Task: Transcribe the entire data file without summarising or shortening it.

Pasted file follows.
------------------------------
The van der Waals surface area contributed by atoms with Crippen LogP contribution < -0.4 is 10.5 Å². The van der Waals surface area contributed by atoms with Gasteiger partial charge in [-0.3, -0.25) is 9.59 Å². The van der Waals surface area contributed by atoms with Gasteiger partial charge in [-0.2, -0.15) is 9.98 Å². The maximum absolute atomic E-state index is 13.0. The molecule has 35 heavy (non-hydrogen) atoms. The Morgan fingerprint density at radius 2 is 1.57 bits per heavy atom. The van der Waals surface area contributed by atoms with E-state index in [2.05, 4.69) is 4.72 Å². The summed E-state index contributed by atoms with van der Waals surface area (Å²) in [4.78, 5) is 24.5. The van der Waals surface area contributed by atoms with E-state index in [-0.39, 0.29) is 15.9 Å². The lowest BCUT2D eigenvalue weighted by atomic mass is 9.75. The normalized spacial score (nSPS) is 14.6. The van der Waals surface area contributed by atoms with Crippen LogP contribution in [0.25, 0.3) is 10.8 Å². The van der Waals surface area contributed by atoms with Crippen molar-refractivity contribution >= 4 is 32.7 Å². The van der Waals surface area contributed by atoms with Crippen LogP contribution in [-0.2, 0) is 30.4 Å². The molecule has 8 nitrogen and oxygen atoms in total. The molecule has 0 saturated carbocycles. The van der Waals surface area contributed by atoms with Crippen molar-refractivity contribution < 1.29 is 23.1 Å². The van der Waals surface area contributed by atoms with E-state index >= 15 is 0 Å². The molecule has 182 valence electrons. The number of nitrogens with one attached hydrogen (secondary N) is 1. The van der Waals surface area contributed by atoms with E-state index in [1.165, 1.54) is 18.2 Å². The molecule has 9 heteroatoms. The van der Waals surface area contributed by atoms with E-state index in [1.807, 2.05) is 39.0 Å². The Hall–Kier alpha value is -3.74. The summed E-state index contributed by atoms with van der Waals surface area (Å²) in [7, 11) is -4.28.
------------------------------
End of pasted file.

The van der Waals surface area contributed by atoms with Crippen LogP contribution < -0.4 is 10.5 Å². The van der Waals surface area contributed by atoms with Gasteiger partial charge in [-0.3, -0.25) is 9.59 Å². The van der Waals surface area contributed by atoms with Gasteiger partial charge in [-0.2, -0.15) is 9.98 Å². The maximum absolute atomic E-state index is 13.0. The molecule has 35 heavy (non-hydrogen) atoms. The Morgan fingerprint density at radius 2 is 1.57 bits per heavy atom. The van der Waals surface area contributed by atoms with E-state index in [2.05, 4.69) is 4.72 Å². The summed E-state index contributed by atoms with van der Waals surface area (Å²) in [4.78, 5) is 24.5. The van der Waals surface area contributed by atoms with E-state index in [-0.39, 0.29) is 15.9 Å². The lowest BCUT2D eigenvalue weighted by atomic mass is 9.75. The normalized spacial score (nSPS) is 14.6. The van der Waals surface area contributed by atoms with Crippen LogP contribution in [0.25, 0.3) is 10.8 Å². The van der Waals surface area contributed by atoms with Crippen molar-refractivity contribution >= 4 is 32.7 Å². The van der Waals surface area contributed by atoms with Crippen LogP contribution in [-0.2, 0) is 30.4 Å². The molecule has 8 nitrogen and oxygen atoms in total. The molecule has 0 saturated carbocycles. The van der Waals surface area contributed by atoms with Crippen molar-refractivity contribution < 1.29 is 23.1 Å². The van der Waals surface area contributed by atoms with E-state index >= 15 is 0 Å². The molecule has 182 valence electrons. The number of nitrogens with one attached hydrogen (secondary N) is 1. The van der Waals surface area contributed by atoms with E-state index in [1.165, 1.54) is 18.2 Å². The molecule has 9 heteroatoms. The van der Waals surface area contributed by atoms with E-state index in [1.807, 2.05) is 39.0 Å². The Hall–Kier alpha value is -3.74. The summed E-state index contributed by atoms with van der Waals surface area (Å²) in [7, 11) is -4.28.